Ilona Szwarc was born in 1984, in Warsaw, Poland. In 2008 she immigrated to New York City, but is now based out of LA. She has worked as a set photographer, amongst other jobs, on films, music videos and theatre. She has worked with directors and photographers Jonathan Glazer, Roman Polanski and Andrzej Wajda, Mary Ellen Mark and Joel Meyerowitz.She mostly works with a Toyo 45CF 4×5 using both the 90mm f/6.8 Rodenstock and 135mm f/5.6 Nikkor-W lenses. Her favorite films include Kodak 160 and 400 Portra NC.
Ilona Szwarc – From Street to Art
Originally her goal was to be a street photographer. like Joel Meyerowitz or Bruce Gilden. But sticking to the 5th Ave. neighborhood of Manhattan, she probably didn’t know she was shooting near the flagship ‘American Girls’ doll store. She thought it odd that little girls, all holding fashion conscious dolls, were becoming more prevelant in her images. The upper middle-class childhood, especially in NYC, was a far cry from her own childhood experiences in Poland. Hence began the facination with girls and dolls. Certainly a different stereotype from Eastern Europe.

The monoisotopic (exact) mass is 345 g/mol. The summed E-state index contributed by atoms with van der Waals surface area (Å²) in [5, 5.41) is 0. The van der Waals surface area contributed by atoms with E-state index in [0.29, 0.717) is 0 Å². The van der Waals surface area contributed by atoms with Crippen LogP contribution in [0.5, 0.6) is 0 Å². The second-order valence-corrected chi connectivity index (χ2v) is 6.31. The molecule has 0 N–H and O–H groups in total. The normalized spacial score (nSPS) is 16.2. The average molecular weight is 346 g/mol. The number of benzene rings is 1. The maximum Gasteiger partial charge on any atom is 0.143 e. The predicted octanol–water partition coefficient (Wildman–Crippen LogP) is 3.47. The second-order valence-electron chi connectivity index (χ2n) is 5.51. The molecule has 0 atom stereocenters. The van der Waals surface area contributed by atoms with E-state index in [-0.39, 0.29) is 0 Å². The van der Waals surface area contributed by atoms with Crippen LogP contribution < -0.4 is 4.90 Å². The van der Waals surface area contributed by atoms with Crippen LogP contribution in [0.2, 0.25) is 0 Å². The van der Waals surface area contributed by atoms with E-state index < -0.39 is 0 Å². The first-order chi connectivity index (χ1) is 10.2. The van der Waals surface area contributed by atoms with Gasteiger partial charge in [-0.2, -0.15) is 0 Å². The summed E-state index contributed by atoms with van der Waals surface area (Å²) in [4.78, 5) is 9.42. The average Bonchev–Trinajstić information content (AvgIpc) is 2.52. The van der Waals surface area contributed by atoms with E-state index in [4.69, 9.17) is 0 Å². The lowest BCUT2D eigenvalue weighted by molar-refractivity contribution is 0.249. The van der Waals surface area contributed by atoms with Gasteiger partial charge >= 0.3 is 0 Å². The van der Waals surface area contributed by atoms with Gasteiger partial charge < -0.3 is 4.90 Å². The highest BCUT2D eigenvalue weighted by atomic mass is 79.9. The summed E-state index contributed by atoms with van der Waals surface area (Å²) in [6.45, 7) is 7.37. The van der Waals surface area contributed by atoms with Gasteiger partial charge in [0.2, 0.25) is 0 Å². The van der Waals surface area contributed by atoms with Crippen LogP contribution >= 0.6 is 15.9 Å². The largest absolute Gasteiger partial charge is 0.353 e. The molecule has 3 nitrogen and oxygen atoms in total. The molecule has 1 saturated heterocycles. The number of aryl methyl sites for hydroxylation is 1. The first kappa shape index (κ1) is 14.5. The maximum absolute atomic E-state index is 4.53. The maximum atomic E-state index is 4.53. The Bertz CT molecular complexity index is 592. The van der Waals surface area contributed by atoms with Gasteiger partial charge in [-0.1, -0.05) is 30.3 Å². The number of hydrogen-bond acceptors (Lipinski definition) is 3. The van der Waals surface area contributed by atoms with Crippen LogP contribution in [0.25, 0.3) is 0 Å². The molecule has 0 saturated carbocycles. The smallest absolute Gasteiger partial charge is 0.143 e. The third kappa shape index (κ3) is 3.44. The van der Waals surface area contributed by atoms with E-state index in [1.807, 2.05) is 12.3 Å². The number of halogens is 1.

So, the the first project began. Her formal shoots required permission from both subjects and parents. But allowing the little girls to input how they wanted to be photographed provided some pleasant surprises. It was at this stage that she realized these young girls, in their manner of handling the dolls, and how they dressed them, were actually influencing their own personalities and style into adulthood. Eventually, she photographed over 100 girls in that series.
She now holds an MFA in Photography from Yale University in New Haven, Connecticut and a BFA from School of Visual Arts in New York City. All of her work, in one fashion or another, tackles the growth of the female psyche, and the impact their urban or rural lifestyles in the shaping of preconceived notions of who they are, and how they should socially appear to others as they approach adulthood.
For the ‘Rodeo Girls’ project, she features young girls involved in the rodeo culture of Texas. She remembered her own experiences of similar events in Canada as an exchange student, and thought of them as basically a male dominated sport. But was astonished to find girls had joined the club, so to speak. With the same cowboy stance and dedication to competition that threw a whole new light on what it was to not be shackled or behave in a traditional “feminine” manner. From boots to ten gallon hats to massive belt buckles,…they were definitely reconstructing a new femininity. Maybe parochial in nature, but pioneers nonetheless.
See more of Ilona Szwarc and her work, shows and commissions at the website link below.